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Hernandez: Mexicans performing abroad

Mexico 16 hours ago
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Team Assessment Jul 1, 2014
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Mexico Jul 1, 2014
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Five Aside: Round of 16 records fall

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Jun 14, 2014

Herrera picks up mess left by Chepo

Oribe Peralta's goal was enough for Mexico on a rainy afternoon in Natal.

NATAL, Brazil -- While El Tri's victory versus Cameroon may have far less importance than the three points, it is the victory that brings with it far more benefits for the Mexican national team.

Football statistics are a fierce opponent to be up against: one has to constantly feed such an adversary in order to increase hope, worse still; this opponent likes to eat three points in every sitting.

Having said that, the victory brings with it far more benefits, thus it is much more urgently needed. The Greek Publilius Syrus once wrote "he who can overcome in victory, is twice the champion"

In the mixed zone before the game against Cameroon, goalkeeper Guillermo Ochoa said it with a smile that distorted the speech. We understand now: it was a warning.

"A lot of us here today still have a chip on our shoulder regarding the fact that we didn't get a chance to play or we played very little during the last World Cup (South Africa 2010). We all want this to be our World Cup, and more importantly we want it to be Mexico's best World Cup" explained Ochoa.

And fate has conspired in Mexico's favour. Head coach Miguel "El Piojo" Herrera was in need of a group of individuals with the yearning for revenge, a desire to prove themselves. Among these individuals is where he will find the players that are willing to stop at nothing to win.

- Carlisle: Mexico's dominant midfield

- Marshall: Five things we learned

- Hernandez: Grades: Persistence pays off

- Canales: Mexico overcome the elements

Little by little he started to find the key components of his squad, in fact, he found them in places he least expected to find them. Among the tattered remains of the team that was left for dead during the final round of CONCACAF qualifying, having been led there by mismanagement of Jose Manuel "Chepo" de la Torre.

Merit where it's due, not only to Herrera, but, to those wounded soldiers. The very same soldiers that at one point where condemned by De la Torre, for not being up to scratch in order to defeat their opponents and walk away with first place in CONCACAF qualifying.

This group has earned the right to claim, in the words of Ochoa, and even those of Hector Herrera "we are champions of our own adversities" -- what might have seemed like a humorous anecdote, had they not proven it on the field against Cameroon.

All, who survived the scorn and contempt of De la Torre, the same who survived the abuse of being immolated as responsible for the failure in qualifying, together, as one, have not just licked their wounds but they have literally put salt in them, their recovery has been a painful one.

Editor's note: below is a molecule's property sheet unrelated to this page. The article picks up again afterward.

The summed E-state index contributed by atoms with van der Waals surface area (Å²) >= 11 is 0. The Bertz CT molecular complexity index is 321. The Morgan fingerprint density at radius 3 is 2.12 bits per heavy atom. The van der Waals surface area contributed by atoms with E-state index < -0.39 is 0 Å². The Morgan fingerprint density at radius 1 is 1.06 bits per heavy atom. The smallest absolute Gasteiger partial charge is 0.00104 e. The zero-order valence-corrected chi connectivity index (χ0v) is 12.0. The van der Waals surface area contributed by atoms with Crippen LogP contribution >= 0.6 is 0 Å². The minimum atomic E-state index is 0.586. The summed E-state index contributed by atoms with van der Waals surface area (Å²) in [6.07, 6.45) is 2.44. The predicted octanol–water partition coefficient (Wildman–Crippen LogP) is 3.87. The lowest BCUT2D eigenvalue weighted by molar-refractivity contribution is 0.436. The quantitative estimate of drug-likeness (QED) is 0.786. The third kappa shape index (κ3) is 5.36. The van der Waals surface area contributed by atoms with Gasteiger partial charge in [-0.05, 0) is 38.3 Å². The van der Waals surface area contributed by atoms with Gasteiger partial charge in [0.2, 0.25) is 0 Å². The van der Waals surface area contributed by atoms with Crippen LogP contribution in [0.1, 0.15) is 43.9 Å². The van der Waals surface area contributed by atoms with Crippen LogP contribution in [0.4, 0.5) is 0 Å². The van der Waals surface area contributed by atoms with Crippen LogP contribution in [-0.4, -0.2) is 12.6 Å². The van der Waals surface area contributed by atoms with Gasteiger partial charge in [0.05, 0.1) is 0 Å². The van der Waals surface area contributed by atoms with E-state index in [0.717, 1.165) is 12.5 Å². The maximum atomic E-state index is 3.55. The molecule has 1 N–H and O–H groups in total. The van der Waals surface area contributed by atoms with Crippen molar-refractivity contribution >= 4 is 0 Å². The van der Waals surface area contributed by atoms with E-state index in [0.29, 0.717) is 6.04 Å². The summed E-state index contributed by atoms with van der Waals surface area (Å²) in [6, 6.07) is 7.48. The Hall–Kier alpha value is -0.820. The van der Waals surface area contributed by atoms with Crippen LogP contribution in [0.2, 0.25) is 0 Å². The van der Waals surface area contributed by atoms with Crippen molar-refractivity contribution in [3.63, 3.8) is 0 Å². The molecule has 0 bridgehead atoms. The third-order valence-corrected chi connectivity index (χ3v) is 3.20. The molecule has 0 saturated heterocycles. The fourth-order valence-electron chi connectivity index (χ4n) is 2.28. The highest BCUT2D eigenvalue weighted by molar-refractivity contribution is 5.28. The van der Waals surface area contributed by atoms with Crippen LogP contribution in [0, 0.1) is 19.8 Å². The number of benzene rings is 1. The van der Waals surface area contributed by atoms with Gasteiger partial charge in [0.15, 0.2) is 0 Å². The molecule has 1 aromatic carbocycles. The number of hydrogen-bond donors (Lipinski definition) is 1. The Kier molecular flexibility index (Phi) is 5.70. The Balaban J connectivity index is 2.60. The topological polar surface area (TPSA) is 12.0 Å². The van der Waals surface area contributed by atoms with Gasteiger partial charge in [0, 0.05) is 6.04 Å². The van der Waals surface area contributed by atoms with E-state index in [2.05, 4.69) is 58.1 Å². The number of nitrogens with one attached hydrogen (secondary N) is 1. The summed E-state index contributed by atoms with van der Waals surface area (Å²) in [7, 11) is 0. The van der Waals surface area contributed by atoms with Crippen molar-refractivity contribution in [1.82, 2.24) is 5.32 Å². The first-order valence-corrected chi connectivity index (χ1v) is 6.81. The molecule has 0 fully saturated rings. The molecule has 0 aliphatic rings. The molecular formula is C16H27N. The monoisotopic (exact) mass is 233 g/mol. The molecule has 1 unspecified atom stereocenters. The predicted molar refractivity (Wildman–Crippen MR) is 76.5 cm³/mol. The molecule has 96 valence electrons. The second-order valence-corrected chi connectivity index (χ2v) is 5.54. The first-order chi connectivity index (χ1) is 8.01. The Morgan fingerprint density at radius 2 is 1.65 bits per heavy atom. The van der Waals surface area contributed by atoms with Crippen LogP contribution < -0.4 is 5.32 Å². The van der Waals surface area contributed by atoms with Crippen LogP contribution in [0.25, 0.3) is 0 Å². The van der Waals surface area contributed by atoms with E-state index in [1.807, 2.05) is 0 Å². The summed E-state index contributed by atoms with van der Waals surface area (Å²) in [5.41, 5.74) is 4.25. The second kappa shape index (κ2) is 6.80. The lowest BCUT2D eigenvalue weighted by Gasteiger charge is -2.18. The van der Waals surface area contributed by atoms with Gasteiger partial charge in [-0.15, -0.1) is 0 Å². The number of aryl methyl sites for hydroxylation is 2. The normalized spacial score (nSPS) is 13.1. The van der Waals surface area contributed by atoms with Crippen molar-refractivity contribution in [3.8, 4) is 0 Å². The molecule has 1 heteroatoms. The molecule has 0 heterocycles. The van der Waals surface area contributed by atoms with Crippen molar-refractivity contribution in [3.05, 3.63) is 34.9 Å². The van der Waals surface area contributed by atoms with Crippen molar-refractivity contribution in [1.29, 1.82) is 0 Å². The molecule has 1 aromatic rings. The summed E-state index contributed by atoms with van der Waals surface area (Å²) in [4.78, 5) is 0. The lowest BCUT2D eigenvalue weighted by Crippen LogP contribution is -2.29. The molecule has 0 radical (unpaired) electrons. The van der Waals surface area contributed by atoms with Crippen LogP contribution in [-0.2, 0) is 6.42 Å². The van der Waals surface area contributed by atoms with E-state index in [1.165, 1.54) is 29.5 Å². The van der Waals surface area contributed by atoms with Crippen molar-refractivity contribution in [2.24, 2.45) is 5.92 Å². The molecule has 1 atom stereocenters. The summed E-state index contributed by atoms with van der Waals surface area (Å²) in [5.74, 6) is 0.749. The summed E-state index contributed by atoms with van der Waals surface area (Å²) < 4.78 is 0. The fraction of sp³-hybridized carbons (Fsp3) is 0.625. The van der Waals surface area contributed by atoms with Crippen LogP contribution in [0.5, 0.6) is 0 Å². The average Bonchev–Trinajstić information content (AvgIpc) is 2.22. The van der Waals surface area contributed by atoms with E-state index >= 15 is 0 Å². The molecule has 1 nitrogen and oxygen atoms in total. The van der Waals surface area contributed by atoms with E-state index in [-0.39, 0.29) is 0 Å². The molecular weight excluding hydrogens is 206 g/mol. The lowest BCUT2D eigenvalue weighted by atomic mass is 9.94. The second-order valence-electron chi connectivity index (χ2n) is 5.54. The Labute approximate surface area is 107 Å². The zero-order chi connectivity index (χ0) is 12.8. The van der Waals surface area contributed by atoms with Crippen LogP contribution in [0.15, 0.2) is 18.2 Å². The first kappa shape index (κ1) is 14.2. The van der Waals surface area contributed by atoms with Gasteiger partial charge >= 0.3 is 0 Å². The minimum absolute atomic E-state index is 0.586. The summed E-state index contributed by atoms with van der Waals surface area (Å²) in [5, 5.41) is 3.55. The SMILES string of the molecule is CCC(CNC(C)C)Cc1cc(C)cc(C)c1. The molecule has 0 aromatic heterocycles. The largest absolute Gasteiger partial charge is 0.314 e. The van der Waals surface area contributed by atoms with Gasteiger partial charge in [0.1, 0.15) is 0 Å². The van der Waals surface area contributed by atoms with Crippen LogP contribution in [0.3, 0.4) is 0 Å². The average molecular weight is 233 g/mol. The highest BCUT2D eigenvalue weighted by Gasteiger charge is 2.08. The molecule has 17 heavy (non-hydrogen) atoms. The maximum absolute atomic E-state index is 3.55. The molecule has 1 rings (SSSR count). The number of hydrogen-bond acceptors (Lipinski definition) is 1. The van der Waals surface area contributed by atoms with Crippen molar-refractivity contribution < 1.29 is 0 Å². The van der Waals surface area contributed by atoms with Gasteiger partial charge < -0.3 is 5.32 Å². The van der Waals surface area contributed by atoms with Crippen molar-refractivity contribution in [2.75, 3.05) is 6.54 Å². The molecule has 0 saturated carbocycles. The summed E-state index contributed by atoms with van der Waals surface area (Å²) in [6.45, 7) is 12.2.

Their sins will be redeemed, through their masochism and through their endurance of the endless barrage of criticism.

And Ochoa, Andrés Guardado, Héctor Herrera, Miguel Layún, Paul Aguilar, Rafa Márquez and the rest of the team, including a somewhat cowering Javier "Chicharito" Hernández, have wiped the slate clean, they are ready to fight, and they go into battle awaiting that moment of redemption.

Miguel Herrera has Mexico pointed in the right direction.
Miguel Herrera has Mexico pointed in the right direction.

Therefore, apart from giving Mexico those all important three points, this victory also provides the national team with faith and hope. While many may not, they need to have faith in themselves.

One might say that, for those mentioned, for those who have submitted themselves to adversity and beaten Cameroon, they can consider their debts paid off in full.

What we can be certain of, is the blood pact that has been entered into, on the one hand by Miguel Herrera who promises to rewrite history and on the other hand by a group of players eager to change their own experiences of having played for the national team.

Marquez at one time or another has been heard saying: the act of winning numerous cups with the clubs he has played in, particularly for Barcelona, has earned him a place in the football Hall of Fame. Yet he will not rest until he has achieved similar while wearing "my country's football shirt".

Brazil, their next challenger, awaits them in Fortaleza. Is this the final nail in the coffin for Mexico's World Cup dreams?

The contrary in fact: the fruit is ripe for the picking. The situation is best explained by the author Harriet Beecher Stowe: "the bitterest tears shed over our grave will be those of unspoken words and unfinished actions".

And they, all of them, those who came away from qualifying with their tail between their legs, have much to say for themselves and quite a bit of unfinished business.

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